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I am trying to convert an HTML5 canvas to an image. This is what I got so far:

var tmp_canvas = document.getElementById('canvas');
var dataURL = tmp_canvas.toDataURL("image/png");
$('#thumbnail_list').append($('<img/>', { src : dataURL }).addClass('image'));

but the problem is that I get this code:

<img src="data:image/png;base64,iVBORw0KGgoAAAANSUhEUgAAAZAAAAEsCAYAAADtt+XCAAAgAElEQVR4nNS6Z1xVaZbvv/c+CVOZc6mYEMlJMZRizgljGRARs6AgOSMGQATBSM5ZyTkoOQkSzJWrp3t6etLt6Z7pmf/c++L7f3EOiBZW2dM9dz73xfdzztl7n3Oe/Txrrd9a69mCTC4gkwvIZAKSTECUBARRQBA+jii+46f.......class="image">

I want a normal image path that the user can download!

Any help?

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What you are getting is base64 representation of that canvas to image, I think you would have to covert it to bytes and then save those bytes into an image file that you want. –  yogi Oct 9 '12 at 9:11
    
You could add a simple prompt to tell the user to right click on the generated thumbnail and hit 'save target as' –  boz Oct 9 '12 at 9:11
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2 Answers

up vote 10 down vote accepted

Take this:

<img src="data:image/png;base64,iVBORw0KGgoAAAANSUhEUg...." class="image" />

And convert it to this by replacing the tags and the mime type:

<a href="data:application/octet-stream;base64,iVBORw0KGgoAAAANSUhEUg....">Download</a>

Telling the browser that the data is an application-type, it will ask you to save it on your hard-disk.


EDIT:

As Adnan said in the comments below (@Adnan: I upvoted yours as this is actually a big problem): There is no standard way to define a filename using this method, but there are two approaches which might work in some browsers.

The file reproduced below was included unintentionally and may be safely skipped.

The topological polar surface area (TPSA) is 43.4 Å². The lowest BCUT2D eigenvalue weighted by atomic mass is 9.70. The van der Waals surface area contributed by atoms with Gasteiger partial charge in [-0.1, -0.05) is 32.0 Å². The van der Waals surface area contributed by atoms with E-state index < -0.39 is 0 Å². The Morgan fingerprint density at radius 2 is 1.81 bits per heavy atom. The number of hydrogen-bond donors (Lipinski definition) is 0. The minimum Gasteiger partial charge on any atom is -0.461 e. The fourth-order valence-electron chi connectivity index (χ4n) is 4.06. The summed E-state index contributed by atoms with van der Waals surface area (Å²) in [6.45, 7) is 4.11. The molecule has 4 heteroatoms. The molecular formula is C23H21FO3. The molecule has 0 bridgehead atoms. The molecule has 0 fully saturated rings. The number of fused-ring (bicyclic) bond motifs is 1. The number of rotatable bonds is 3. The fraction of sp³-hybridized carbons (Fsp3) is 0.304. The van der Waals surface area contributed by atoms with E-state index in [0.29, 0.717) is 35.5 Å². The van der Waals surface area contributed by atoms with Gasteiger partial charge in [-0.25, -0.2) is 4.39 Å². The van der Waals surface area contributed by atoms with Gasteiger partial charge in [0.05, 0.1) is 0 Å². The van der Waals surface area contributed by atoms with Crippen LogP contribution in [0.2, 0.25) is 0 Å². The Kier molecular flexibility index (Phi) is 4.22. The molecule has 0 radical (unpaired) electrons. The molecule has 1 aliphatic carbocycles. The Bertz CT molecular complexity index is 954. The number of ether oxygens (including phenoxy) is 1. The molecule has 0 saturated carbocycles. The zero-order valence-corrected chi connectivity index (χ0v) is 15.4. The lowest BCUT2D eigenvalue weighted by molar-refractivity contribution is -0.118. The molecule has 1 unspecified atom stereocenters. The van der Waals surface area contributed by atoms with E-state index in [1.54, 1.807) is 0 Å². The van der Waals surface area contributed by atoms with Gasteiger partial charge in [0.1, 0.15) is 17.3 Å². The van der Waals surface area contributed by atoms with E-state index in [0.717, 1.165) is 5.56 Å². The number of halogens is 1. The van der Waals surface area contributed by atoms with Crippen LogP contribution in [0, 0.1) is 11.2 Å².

A) The download-attribute

<a download="image.png" href="...">

(Introduced by Google Crome)

b) Defining HTTP-headers within the data-URL

<a href="data:application/octet-stream;headers=Content-Disposition%3A%20attachment%3B%20image.png;base64,iVBORw0KGgoAAAA">

(Worked at least in some older versions of Opera) Here is some discussion about this.

Looking into the Bug/Feature-Tracking systems of the major browsers shows that defining a filename is a quite big wish of the community. Maybe we will see a cross-browser compatible solution in near future! ;)


EDIT 2:

If you don't want to bloat the RAM of your visitor's browser, you can also generate the data-URL dynamically:

<a id="dl" download="Canvas.png">Download Canvas</a>
function dlCanvas() {
    var dt = canvas.toDataURL('image/png');
    this.href = dt;
};
dl.addEventListener('click', dlCanvas, false);

This way, your canvas may still be shown as an image file by your browser. If you want to increase the probability to open a download dialog, you should extend the function above, so that it does the replacement as shown above:

function dlCanvas() {
    var dt = canvas.toDataURL('image/png');
    this.href = dt.replace(/^data:image\/[^;]/, 'data:application/octet-stream');
};
dl.addEventListener('click', dlCanvas, false);

At last, you could even add the HTTP-header to make extra shure that most browser offer a valid filename to you! ;)

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2  
Unfortunately you cannot specify a file name this way. –  Adnan Oct 9 '12 at 9:23
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You have 2 options (both work on almost all browsers):

1- POST the data to the server:
On the server you'd have a script that will handle the data and then tell the browser to prompt the user for download.

header("Content-Description: File Transfer");
header("Content-Disposition: attachment; filename=something.png");
header("Content-Type: image/png");
echo base64_decode($_POST['imageData']);
exit;

2- Prompt the user for download using Downloadify

<div id="clickMe"></div>

Downloadify.create( 'clickMe', {
   data: base64String,
   dataType: 'base64',
   filename: 'something.png'
});
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